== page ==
And - I'm learning that, if you step back far enough, EVERYthing is quantum..:-)
dirk_bruere
5 / 5 (2) Feb 25, 2016
This appears to be a determination of the degree to which a system can be isolated from its surroundings
torbjorn_b_g_larsson
1 / 5 (1) Feb 25, 2016
Decoherence is the way classical systems emerge out of QP systems, so not much new here.

On the thread, these two theories are compatible as a case of emergence (cf a flowing liquid, say, out of assemblies of molecules), the point of emergence is exactly that we can't predict its characteristics from underlying physics (Gödel/Turing/AIT incompleteness if you will: http://inference-...ferently ), and the type of physics is agnostic on the computer simulation idea.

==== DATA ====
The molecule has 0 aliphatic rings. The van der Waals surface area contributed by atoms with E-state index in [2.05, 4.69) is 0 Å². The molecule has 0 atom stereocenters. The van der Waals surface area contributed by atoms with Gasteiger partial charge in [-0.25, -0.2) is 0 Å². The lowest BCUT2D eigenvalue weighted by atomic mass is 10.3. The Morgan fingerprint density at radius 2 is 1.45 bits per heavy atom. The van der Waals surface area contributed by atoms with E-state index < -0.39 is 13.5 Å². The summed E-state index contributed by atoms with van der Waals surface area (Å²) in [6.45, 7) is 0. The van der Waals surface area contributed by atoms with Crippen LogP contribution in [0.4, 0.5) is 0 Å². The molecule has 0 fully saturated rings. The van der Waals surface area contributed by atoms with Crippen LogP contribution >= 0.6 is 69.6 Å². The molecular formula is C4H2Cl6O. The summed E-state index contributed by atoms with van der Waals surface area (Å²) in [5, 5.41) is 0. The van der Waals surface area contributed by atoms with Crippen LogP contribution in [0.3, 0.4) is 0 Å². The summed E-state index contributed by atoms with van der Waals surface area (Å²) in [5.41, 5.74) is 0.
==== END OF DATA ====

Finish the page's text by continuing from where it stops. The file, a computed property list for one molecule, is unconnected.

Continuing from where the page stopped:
[FWIW, my 2c on simulation is"forgeddaboudid", when we increase resolution we should eventually see deviations from simplest possible physics. Simulation is a sort of non-grounded - and always unquantified - "machina in machina" idea.]
Whydening Gyre
5 / 5 (1) Feb 25, 2016
This appears to be a determination of the degree to which a system can be isolated from its surroundings

It's a measurement of boundary.
KBK
1 / 5 (1) Feb 26, 2016
There is no law in science, folks (^article).

Stop using the physiological social hierarchy emotional trigger of conformity by using the word law.
Azrael
1 / 5 (1) Feb 29, 2016
I'm surprised that I'm surprised.

Nothing in the comments about "water striders" on the "surface" "observing with it's own ripples".